Alcatraz #19

It was Wednesday, the 4th day of the week. Similar to last week, Wednesday followed Tuesday.

Knowing I would wake early Wednesday morning, I set my alarm. Why do I even bother? I woke 30 minutes prior to the alarm.  Carefully, I prepared to leave for the Alcatraz swim. I warmed my oatmeal, filled a thermos with hot water, and brewed my coffee - 12 Oz Keurig Lavazza medium blend.

Doing everything in my control to ensure we would have a pilot for the Alcatraz swim, I agreed to pick up the helmsman at his apartment and drive him to the club. I arrived at the appointed hour. He came down the stairs and got in my rental car.

When we arrived at the club, we anticipated drama. In every community, there's always something. This week was no different. Multiple factors came into play: was it safe to swim, would the fog lift, would vessel traffic interfere with our crossing? Once we settled down, we boarded the boat and took off for Pier 27.

It was a strong ebb, and we hoped to ride the currents to the yellow sign on Alcatraz's south-eastern shore. We took a conservative line by sighting on Point Blunt, just to the east of Angel Island. While the swim was awesome, it was highly uneventful. Our lead swimmer sighted on Point Blunt, and I sighted on her. She swam just a few strokes ahead on my left side. We paused several times during the crossing for everyone to regroup.  After 31 minutes, I reached the island with the lead swimmer to my left and the senior members of the pod few strokes behind. One swimmer seemed closer to Emeryville. We were fortunate to have a kayaker ensuring safety and coverage.

When the boat picked us up, we carefully extracted ourselves from the Bay, ensuring we kept as much water out of the boat as possible. One by one, we climbed aboard the boat, struggling to hoist ourselves over the Zodiac's large pontoon. Cautiously, we donned our dry parkas for the return journey back to Aquatic Park.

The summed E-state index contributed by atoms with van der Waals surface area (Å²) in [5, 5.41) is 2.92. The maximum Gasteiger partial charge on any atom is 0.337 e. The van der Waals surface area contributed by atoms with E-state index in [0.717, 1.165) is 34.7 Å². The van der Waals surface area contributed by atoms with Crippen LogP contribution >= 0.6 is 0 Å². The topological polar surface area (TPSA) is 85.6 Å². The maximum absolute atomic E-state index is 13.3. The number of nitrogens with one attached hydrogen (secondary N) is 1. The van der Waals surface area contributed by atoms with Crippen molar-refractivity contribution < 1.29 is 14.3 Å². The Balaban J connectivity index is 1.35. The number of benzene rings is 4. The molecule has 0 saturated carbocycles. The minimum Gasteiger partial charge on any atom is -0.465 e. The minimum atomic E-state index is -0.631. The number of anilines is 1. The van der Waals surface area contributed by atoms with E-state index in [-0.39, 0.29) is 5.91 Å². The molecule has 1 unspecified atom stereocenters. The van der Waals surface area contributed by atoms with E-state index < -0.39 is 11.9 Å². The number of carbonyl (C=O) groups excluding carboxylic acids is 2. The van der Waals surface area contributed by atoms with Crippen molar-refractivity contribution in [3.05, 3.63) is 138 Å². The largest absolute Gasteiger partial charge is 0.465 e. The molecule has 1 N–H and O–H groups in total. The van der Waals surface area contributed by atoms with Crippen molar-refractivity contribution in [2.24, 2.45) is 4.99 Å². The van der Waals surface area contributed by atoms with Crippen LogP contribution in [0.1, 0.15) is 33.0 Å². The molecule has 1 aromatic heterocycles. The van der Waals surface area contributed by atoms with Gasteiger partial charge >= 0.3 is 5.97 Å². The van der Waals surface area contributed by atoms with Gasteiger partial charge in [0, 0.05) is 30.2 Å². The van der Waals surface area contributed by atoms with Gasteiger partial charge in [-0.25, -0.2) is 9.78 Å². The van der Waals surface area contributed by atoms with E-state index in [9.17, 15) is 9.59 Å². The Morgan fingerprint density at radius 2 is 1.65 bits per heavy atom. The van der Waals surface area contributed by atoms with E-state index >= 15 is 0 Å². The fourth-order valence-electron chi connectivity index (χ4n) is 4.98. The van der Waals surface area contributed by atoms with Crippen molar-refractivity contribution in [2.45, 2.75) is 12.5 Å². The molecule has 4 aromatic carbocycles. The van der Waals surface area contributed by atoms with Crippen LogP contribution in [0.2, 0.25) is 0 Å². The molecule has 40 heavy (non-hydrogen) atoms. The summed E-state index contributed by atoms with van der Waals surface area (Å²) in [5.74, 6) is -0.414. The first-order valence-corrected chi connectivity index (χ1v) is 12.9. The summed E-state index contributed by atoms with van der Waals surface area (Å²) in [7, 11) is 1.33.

I'm not quite sure how this happened, but as we made our way across the Bay, the skies darkened, nostrils flared, words were spoken, and we hit a wave. It was a terrible confluence of events. We regrouped. More words were exchanged, and we took on another wave. The process repeated the entire ride back to the dock. Before we knew it, our parkas were soaked. Nothing more could be done. While we felt elated after a nice swim, we also felt weighted down by water saturated parkas.

We carefully made our way to the showers and sauna in hopes of drying out both our waterlogged bodies and our gear. This should have been an insignificant task. It wasn't. It was an especially busy morning with far too many people in the sauna. I had a choice - warm myself in the sauna or sacrifice my seat on the bench to dry my parka.  I chose to dry my parka and shiver myself back to thermal equilibrium with a hot shower.

I'm hoping for a little less drama next week.

Navigation Tip: When the sign lines up with the smoke stack, head straight in.    Photo by Sarah


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